If you can’t root for a guy like this, you’re probably not following and watching the Masters in the first place.
AUGUSTA, Ga. – Tiger Woods isn’t playing this week and Danny Willett, the defending Masters champion, is not really playing well enough right now to be a major threat to repeat. Makes it tougher to predict who will be the sensational international headline at Augusta National this time around, but I’ll take a stab at it anyway.
Take a look at Jon Rahm, the rookie from Spain with the mammoth distance off the tee and the confidence to contend in his first Masters.
He’s all of 22 but that shouldn’t disqualify him. Tiger and Jordan Spieth both were 21 when they got their first green jackets. Rahm was the low amateur at his first U.S. Open, just like Tiger was the low amateur at his first Masters.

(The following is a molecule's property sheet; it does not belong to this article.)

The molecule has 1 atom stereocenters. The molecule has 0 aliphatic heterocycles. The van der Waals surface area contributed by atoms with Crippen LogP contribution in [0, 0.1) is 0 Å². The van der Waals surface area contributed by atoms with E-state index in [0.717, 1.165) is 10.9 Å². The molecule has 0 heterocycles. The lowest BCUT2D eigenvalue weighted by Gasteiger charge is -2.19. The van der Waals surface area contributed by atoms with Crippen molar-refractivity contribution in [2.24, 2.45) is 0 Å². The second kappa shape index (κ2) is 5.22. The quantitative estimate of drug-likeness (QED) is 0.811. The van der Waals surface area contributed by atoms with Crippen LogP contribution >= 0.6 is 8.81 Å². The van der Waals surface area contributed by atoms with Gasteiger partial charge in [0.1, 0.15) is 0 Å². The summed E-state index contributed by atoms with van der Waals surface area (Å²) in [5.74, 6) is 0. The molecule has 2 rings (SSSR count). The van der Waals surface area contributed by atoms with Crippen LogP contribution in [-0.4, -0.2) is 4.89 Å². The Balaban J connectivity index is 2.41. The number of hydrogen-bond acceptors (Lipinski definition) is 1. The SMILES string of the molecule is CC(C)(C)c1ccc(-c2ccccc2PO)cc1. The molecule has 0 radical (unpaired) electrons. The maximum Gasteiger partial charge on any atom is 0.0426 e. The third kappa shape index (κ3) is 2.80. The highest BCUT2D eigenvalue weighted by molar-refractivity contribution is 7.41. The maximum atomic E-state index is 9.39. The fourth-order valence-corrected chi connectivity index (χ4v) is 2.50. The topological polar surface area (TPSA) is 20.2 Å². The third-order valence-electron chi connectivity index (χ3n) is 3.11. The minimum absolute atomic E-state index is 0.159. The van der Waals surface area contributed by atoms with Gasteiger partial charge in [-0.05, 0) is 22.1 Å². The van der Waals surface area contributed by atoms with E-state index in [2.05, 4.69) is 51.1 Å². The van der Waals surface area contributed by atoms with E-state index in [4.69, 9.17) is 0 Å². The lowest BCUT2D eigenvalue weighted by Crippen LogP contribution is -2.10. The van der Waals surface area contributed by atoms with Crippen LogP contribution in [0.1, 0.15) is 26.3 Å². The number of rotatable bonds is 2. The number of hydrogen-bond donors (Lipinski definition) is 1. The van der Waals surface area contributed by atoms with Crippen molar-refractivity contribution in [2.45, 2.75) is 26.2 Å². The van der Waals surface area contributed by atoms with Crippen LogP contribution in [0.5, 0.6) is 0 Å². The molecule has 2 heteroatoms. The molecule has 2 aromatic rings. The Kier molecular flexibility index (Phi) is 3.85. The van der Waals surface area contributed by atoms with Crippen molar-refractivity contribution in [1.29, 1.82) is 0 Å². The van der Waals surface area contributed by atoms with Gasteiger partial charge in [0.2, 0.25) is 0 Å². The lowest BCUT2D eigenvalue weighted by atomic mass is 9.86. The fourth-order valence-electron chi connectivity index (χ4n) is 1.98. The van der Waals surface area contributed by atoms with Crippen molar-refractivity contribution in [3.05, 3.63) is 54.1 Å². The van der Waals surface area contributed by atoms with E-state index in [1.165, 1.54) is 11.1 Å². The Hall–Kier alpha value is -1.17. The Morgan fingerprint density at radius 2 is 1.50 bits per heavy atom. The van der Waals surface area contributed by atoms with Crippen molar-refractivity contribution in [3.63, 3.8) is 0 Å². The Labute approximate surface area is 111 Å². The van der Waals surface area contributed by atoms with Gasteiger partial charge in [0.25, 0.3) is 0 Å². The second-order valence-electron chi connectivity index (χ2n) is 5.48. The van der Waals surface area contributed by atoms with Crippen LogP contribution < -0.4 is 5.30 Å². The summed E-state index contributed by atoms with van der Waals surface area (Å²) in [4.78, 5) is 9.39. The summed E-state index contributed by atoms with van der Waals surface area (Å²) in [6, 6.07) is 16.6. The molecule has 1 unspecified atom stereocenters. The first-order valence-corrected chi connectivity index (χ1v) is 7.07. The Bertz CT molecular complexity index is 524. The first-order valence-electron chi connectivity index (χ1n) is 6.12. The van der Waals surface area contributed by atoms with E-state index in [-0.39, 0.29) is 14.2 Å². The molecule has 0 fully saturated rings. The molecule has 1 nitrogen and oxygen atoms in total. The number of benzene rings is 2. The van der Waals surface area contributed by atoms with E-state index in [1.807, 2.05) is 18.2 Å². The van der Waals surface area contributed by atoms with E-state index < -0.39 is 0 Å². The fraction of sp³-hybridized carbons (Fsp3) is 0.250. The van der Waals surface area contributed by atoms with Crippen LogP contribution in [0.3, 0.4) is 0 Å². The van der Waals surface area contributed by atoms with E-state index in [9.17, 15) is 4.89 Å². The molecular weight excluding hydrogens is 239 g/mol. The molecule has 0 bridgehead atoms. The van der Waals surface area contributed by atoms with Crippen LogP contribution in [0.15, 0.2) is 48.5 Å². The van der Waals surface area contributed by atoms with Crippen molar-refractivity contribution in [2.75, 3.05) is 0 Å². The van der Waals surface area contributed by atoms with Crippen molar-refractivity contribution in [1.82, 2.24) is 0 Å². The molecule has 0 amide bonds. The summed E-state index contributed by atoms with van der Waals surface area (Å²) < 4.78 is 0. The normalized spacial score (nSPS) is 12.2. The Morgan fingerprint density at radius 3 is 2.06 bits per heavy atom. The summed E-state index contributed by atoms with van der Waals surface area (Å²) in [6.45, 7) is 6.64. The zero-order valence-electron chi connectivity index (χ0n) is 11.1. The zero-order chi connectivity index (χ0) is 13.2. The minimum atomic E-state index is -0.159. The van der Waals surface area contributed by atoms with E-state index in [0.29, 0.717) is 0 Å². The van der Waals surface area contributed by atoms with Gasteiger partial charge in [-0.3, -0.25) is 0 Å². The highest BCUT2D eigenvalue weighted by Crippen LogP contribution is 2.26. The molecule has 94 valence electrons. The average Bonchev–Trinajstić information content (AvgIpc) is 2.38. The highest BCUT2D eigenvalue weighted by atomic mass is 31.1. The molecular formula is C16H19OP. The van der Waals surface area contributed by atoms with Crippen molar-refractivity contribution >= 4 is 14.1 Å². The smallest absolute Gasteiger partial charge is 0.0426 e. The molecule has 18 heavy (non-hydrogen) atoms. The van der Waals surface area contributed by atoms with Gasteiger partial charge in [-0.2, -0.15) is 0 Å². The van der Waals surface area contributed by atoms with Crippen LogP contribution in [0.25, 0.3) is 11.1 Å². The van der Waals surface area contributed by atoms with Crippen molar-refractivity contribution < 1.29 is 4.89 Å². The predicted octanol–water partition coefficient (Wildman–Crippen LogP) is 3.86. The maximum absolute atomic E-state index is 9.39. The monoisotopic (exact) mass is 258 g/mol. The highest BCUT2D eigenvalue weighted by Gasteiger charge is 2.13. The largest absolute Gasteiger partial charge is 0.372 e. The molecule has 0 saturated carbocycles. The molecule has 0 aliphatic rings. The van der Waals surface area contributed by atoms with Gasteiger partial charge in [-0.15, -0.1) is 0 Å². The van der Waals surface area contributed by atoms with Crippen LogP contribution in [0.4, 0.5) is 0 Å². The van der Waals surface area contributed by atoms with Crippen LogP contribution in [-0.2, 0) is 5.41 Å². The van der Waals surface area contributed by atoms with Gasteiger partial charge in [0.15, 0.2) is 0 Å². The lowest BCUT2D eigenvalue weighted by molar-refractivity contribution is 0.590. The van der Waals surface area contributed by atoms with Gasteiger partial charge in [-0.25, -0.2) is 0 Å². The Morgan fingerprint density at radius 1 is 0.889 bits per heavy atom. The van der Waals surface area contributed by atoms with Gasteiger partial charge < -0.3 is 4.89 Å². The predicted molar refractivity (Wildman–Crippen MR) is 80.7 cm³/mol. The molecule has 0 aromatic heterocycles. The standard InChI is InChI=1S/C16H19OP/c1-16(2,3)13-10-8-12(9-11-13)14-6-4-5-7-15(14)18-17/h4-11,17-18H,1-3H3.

Besides, Rahm already has a victory on the PGA Tour this year, and he got it in dramatic fashion, making a 60-foot eagle putt on the final hole to win the Farmers Insurance Open at Torrey Pines in January.
More recently, at the WGC Match Play event in Texas, Rahm reached the championship match against world No. 1 Dustin Johnson. The match started badly, with Rahm 5 down very early, but he rallied to push it all the way to the 18th green before losing 1 down.
“Once I got back in the groove,” Rahm said Tuesday at Augusta National, “I learned that when I’m playing good, I can take on the No. 1 player in the world.”
That boldness, the kind once displayed by Rahm’s golfing hero Seve Ballesteros, is bound to make a difference in the Masters, a tournament marked by great risks and great rewards.